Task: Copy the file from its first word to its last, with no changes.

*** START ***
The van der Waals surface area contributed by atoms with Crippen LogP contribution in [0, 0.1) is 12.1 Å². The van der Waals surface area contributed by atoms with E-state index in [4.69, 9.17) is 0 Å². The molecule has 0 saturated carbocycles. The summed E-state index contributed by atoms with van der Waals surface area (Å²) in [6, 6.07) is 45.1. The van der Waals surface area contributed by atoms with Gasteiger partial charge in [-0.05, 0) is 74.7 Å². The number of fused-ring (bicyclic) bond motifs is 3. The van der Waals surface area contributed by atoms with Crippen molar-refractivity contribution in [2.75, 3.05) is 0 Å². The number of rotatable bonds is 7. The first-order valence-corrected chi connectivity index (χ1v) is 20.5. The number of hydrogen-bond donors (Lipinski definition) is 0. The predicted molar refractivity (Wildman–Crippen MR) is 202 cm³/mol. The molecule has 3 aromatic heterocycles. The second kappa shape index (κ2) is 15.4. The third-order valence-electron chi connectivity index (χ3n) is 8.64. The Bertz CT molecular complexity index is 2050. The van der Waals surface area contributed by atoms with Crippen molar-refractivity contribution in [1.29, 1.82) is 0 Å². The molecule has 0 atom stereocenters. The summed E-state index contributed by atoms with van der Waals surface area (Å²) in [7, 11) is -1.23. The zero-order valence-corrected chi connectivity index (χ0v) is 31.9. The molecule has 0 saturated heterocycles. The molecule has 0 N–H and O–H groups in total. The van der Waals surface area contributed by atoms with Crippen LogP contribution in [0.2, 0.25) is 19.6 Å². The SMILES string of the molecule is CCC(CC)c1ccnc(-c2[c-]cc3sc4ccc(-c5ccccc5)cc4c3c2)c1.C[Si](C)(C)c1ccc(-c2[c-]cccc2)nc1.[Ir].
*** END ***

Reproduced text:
The van der Waals surface area contributed by atoms with Crippen LogP contribution in [0, 0.1) is 12.1 Å². The van der Waals surface area contributed by atoms with E-state index in [4.69, 9.17) is 0 Å². The molecule has 0 saturated carbocycles. The summed E-state index contributed by atoms with van der Waals surface area (Å²) in [6, 6.07) is 45.1. The van der Waals surface area contributed by atoms with Gasteiger partial charge in [-0.05, 0) is 74.7 Å². The number of fused-ring (bicyclic) bond motifs is 3. The van der Waals surface area contributed by atoms with Crippen molar-refractivity contribution in [2.75, 3.05) is 0 Å². The number of rotatable bonds is 7. The first-order valence-corrected chi connectivity index (χ1v) is 20.5. The number of hydrogen-bond donors (Lipinski definition) is 0. The predicted molar refractivity (Wildman–Crippen MR) is 202 cm³/mol. The molecule has 3 aromatic heterocycles. The second kappa shape index (κ2) is 15.4. The third-order valence-electron chi connectivity index (χ3n) is 8.64. The Bertz CT molecular complexity index is 2050. The van der Waals surface area contributed by atoms with Crippen molar-refractivity contribution in [1.29, 1.82) is 0 Å². The molecule has 0 atom stereocenters. The summed E-state index contributed by atoms with van der Waals surface area (Å²) in [7, 11) is -1.23. The zero-order valence-corrected chi connectivity index (χ0v) is 31.9. The molecule has 0 saturated heterocycles. The molecule has 0 N–H and O–H groups in total. The van der Waals surface area contributed by atoms with Crippen LogP contribution in [0.2, 0.25) is 19.6 Å². The SMILES string of the molecule is CCC(CC)c1ccnc(-c2[c-]cc3sc4ccc(-c5ccccc5)cc4c3c2)c1.C[Si](C)(C)c1ccc(-c2[c-]cccc2)nc1.[Ir].